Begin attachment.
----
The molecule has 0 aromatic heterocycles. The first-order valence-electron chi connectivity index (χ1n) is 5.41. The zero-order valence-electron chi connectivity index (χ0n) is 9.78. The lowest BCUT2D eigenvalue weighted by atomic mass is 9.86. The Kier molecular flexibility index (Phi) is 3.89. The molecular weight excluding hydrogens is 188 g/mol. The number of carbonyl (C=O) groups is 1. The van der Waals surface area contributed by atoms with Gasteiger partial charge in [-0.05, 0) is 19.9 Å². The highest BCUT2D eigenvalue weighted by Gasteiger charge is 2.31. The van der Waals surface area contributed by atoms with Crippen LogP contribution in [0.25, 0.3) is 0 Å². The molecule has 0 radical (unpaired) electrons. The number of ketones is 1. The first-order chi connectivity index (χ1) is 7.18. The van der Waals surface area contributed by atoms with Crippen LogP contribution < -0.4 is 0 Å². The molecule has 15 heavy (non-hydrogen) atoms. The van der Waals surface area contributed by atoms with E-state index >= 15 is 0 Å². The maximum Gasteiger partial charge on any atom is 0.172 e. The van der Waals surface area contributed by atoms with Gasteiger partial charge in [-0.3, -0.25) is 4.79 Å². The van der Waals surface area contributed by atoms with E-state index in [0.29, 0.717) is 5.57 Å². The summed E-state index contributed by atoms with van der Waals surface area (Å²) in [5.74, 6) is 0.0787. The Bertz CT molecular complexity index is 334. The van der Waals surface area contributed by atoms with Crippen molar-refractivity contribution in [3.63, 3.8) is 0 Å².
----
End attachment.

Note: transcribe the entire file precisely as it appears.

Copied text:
The molecule has 0 aromatic heterocycles. The first-order valence-electron chi connectivity index (χ1n) is 5.41. The zero-order valence-electron chi connectivity index (χ0n) is 9.78. The lowest BCUT2D eigenvalue weighted by atomic mass is 9.86. The Kier molecular flexibility index (Phi) is 3.89. The molecular weight excluding hydrogens is 188 g/mol. The number of carbonyl (C=O) groups is 1. The van der Waals surface area contributed by atoms with Gasteiger partial charge in [-0.05, 0) is 19.9 Å². The highest BCUT2D eigenvalue weighted by Gasteiger charge is 2.31. The van der Waals surface area contributed by atoms with Crippen LogP contribution in [0.25, 0.3) is 0 Å². The molecule has 0 radical (unpaired) electrons. The number of ketones is 1. The first-order chi connectivity index (χ1) is 7.18. The van der Waals surface area contributed by atoms with Crippen LogP contribution < -0.4 is 0 Å². The molecule has 15 heavy (non-hydrogen) atoms. The van der Waals surface area contributed by atoms with E-state index >= 15 is 0 Å². The maximum Gasteiger partial charge on any atom is 0.172 e. The van der Waals surface area contributed by atoms with Gasteiger partial charge in [-0.3, -0.25) is 4.79 Å². The van der Waals surface area contributed by atoms with E-state index in [0.29, 0.717) is 5.57 Å². The summed E-state index contributed by atoms with van der Waals surface area (Å²) in [5.74, 6) is 0.0787. The Bertz CT molecular complexity index is 334. The van der Waals surface area contributed by atoms with Crippen molar-refractivity contribution in [3.63, 3.8) is 0 Å².